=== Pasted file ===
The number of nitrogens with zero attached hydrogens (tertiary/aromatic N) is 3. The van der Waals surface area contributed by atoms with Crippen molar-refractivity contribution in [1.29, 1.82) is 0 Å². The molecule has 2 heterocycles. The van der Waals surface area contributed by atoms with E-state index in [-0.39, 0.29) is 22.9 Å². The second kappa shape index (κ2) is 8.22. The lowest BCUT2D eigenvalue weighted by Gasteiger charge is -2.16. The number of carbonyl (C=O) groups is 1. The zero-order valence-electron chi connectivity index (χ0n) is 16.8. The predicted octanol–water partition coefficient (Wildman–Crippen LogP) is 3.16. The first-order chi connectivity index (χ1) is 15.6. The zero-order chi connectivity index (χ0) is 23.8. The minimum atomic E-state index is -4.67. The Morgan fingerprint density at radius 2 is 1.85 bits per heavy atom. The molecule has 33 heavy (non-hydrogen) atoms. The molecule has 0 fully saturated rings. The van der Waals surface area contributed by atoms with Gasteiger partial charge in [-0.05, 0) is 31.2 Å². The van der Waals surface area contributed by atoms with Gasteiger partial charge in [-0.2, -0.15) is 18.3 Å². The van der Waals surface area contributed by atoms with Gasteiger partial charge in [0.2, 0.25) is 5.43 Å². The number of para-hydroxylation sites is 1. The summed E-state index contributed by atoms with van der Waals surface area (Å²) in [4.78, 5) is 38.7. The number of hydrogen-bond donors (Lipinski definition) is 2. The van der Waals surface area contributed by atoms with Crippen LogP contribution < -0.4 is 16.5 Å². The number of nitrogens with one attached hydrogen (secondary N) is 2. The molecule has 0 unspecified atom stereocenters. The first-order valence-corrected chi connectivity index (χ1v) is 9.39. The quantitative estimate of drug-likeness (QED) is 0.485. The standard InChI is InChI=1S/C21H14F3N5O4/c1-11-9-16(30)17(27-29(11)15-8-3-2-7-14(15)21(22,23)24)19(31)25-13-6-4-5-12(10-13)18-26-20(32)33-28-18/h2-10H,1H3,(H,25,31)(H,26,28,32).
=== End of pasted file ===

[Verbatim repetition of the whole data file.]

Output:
The number of nitrogens with zero attached hydrogens (tertiary/aromatic N) is 3. The van der Waals surface area contributed by atoms with Crippen molar-refractivity contribution in [1.29, 1.82) is 0 Å². The molecule has 2 heterocycles. The van der Waals surface area contributed by atoms with E-state index in [-0.39, 0.29) is 22.9 Å². The second kappa shape index (κ2) is 8.22. The lowest BCUT2D eigenvalue weighted by Gasteiger charge is -2.16. The number of carbonyl (C=O) groups is 1. The zero-order valence-electron chi connectivity index (χ0n) is 16.8. The predicted octanol–water partition coefficient (Wildman–Crippen LogP) is 3.16. The first-order chi connectivity index (χ1) is 15.6. The zero-order chi connectivity index (χ0) is 23.8. The minimum atomic E-state index is -4.67. The Morgan fingerprint density at radius 2 is 1.85 bits per heavy atom. The molecule has 33 heavy (non-hydrogen) atoms. The molecule has 0 fully saturated rings. The van der Waals surface area contributed by atoms with Gasteiger partial charge in [-0.05, 0) is 31.2 Å². The van der Waals surface area contributed by atoms with Gasteiger partial charge in [-0.2, -0.15) is 18.3 Å². The van der Waals surface area contributed by atoms with Gasteiger partial charge in [0.2, 0.25) is 5.43 Å². The number of para-hydroxylation sites is 1. The summed E-state index contributed by atoms with van der Waals surface area (Å²) in [4.78, 5) is 38.7. The number of hydrogen-bond donors (Lipinski definition) is 2. The van der Waals surface area contributed by atoms with Crippen LogP contribution < -0.4 is 16.5 Å². The number of nitrogens with one attached hydrogen (secondary N) is 2. The molecule has 0 unspecified atom stereocenters. The first-order valence-corrected chi connectivity index (χ1v) is 9.39. The quantitative estimate of drug-likeness (QED) is 0.485. The standard InChI is InChI=1S/C21H14F3N5O4/c1-11-9-16(30)17(27-29(11)15-8-3-2-7-14(15)21(22,23)24)19(31)25-13-6-4-5-12(10-13)18-26-20(32)33-28-18/h2-10H,1H3,(H,25,31)(H,26,28,32).